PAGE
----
MOSCOW — Valdas Adamkus, the federal bureaucrat from Chicago who was elected president of Lithuania, formally gave up his U.S. citizenship Wednesday, one day before his scheduled swearing-in.
Adamkus, 71, is to take the oath of office in Parliament today, then celebrate his inauguration at a rally in central Vilnius and a Mass in the capital's landmark cathedral.
With his victory in January, the former regional administrator of the Environmental Protection Agency became the first U.S. citizen to win election as president of a former Soviet Bloc nation--or, for that matter, any nation in Europe.
"He will be a president for all the people," a spokesman declared Wednesday. "He is not a member of any party. He will try to be a mediator between the different political groups. He will try to unify our nation."
A native of Lithuania, Adamkus fled his homeland as a teenager when the Soviet Union seized control of the small Baltic nation from Nazi Germany near the end of World War II. He lived in Germany briefly before moving to the United States, where he became a citizen and lived for 50 years.
He overcame Lithuania's residency requirement for presidential candidates by arguing that his frequent trips to his native land gave him sufficient time to qualify under the Lithuanian Constitution.
He narrowly won election, drawing support from voters who hoped he would bring American values and experience to Lithuania. For many, it was an asset that Adamkus was a political newcomer who did not live in the country during the nearly five decades of Soviet occupation and could bring fresh ideas.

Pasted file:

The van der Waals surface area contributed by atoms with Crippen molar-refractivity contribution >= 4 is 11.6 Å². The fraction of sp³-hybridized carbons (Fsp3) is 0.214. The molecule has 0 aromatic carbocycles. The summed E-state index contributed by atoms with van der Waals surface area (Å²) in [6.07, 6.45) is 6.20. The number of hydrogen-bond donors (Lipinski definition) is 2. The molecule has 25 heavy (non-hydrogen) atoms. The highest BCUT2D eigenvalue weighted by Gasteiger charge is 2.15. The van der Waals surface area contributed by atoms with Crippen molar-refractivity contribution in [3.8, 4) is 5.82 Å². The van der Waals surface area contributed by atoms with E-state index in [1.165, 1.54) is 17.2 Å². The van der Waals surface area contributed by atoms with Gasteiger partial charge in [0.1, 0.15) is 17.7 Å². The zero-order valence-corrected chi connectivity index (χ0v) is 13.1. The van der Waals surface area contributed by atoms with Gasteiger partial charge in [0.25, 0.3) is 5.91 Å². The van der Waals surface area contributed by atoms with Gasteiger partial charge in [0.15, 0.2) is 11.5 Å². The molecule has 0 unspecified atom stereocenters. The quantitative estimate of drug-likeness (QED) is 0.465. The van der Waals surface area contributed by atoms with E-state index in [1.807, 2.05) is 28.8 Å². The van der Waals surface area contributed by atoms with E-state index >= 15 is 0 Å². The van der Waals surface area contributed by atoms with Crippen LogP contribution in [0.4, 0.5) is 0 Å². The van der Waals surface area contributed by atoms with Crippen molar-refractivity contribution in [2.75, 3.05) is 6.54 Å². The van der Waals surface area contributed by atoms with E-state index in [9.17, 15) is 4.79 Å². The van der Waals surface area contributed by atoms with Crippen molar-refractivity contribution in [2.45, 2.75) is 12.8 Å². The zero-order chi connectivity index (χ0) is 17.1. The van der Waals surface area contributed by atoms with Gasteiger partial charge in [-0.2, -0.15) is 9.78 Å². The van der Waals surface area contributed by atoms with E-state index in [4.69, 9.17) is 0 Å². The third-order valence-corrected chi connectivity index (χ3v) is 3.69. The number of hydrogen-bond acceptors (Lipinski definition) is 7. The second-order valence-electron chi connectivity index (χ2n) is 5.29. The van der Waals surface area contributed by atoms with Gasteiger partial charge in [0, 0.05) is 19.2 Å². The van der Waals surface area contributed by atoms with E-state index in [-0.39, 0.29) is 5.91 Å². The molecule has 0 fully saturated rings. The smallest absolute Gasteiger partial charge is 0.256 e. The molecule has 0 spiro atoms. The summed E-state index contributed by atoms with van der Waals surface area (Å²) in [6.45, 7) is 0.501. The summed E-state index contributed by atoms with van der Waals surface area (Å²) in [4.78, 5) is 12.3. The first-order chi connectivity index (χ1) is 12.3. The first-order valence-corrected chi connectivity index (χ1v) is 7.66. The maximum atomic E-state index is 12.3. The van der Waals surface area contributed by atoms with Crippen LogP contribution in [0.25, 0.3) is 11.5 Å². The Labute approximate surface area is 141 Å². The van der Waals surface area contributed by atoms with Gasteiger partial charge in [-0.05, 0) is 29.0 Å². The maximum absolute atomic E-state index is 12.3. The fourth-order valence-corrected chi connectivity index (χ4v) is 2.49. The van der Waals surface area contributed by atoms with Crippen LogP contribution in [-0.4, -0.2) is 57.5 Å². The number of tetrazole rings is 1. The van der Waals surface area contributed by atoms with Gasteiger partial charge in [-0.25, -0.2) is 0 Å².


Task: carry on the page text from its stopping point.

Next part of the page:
His main challenge now will be reviving Lithuania's economy, which has lagged behind that of Baltic neighbor Estonia. Many Lithuanians, especially in rural areas, are worse off than they were during Soviet times. Among Lithuania's top priorities are joining the European Union and the North Atlantic Treaty Organization.
One of the thorniest diplomatic issues facing the new president will be Lithuania's slow pace in bringing to trial those accused of Nazi-era war crimes who have returned or been deported from the United States.
Of six alleged Nazis who have returned to Lithuania since 1992, none has been tried, although Aleksandras Lileikis, 91, the former head of the Lithuanian Security Police in Vilnius, who is accused of handing over Jews to be executed, could face trial as early as next month.
Because of an apparent loophole in the Lithuanian Constitution, Adamkus could have maintained both U.S. and Lithuanian citizenship while serving as president. But knowing it could be politically embarrassing to serve as president of one country while holding citizenship in another, he went to the U.S. Embassy in Vilnius, turned in his passport and renounced his citizenship.